Online Learning

This worksheet translates nicely to the online learning environment.  It could be completed as an assignment or as part of a discussion board.  Rather than having students respond to two peers’ posts, they could work in groups, each completing an individual section of the fishbone analysis and reviewing together or commenting on another student’s analysis worksheet.

**If you teach online, an escape room is a wonderful way to bring the application of nursing knowledge into the world of online learning. Check out the short video tutorial I made on creating a virtual escape room using Google Forms.

Critical Scenarios

As a former ER nurse, I always imagine and plan for the worst possible scenario.  The fishbone analysis can help students think through emergent situations as well.  In the fish head, write an emergent situation, such as a patient fall.  Have them work backward to develop the clinical data before the patient falls.  Maybe they had a heart arrhythmia or low blood pressure – let the students be creative.  To further work through the story development, add another fish body to the other side and have students build interventions and evaluation steps the nurse should complete after a patient falls.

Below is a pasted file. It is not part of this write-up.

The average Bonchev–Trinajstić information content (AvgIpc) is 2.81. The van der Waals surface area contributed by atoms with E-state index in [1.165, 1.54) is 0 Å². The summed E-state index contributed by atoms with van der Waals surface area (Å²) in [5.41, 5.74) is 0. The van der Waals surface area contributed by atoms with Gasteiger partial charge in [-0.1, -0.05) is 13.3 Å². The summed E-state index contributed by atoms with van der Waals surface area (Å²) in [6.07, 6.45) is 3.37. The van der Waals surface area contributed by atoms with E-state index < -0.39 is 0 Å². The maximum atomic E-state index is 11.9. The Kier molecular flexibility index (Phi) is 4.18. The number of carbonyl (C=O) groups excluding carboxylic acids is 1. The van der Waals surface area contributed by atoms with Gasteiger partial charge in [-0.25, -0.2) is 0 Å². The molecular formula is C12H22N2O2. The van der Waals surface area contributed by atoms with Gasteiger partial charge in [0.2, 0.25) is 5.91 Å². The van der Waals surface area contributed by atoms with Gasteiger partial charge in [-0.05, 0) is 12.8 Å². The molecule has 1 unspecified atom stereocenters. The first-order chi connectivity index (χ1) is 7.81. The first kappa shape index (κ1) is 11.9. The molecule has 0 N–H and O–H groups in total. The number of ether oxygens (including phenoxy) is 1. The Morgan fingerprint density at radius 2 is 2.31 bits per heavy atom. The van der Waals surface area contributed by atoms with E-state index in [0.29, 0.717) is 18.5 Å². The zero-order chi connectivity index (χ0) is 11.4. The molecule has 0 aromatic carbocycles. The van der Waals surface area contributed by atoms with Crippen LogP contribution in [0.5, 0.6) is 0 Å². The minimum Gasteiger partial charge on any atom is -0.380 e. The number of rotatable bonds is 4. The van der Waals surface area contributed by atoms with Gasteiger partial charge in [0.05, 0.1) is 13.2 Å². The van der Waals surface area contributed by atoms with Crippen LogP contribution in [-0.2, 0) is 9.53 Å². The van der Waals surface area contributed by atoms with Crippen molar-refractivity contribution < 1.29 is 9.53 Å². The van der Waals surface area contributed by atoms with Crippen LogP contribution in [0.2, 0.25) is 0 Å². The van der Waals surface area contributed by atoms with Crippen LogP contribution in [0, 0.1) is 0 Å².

The Fishbone Analysis as a Clinical Judgment Activity

Creating opportunities for students to practice clinical judgment is about creating the connection between knowledge and application. My hope is that using this worksheet will make it easy for you to implement this in your classroom.

You can get the Fishbone Analysis Template here!

Remember, it doesn’t have to be a total overhaul of all your content. Just slowly adding a few activities every semester can make a difference!

Looking for more active learning activities?

Check out BreakoutRN’s products. I currently have an escape room deck (fluid and electrolyte content), a tabletop escape classroom kit (type 2 diabetes content) and a course on creating your own escape room! And a few surprise projects are in the works!

Martha Johnson, MSN, RN, CEN, is the founder of Breakout RN, a company she created to empower nurse educators to successfully transition from lecture to active learning. She believes active learning does not have to be hard or overwhelming, just take it one activity at a time.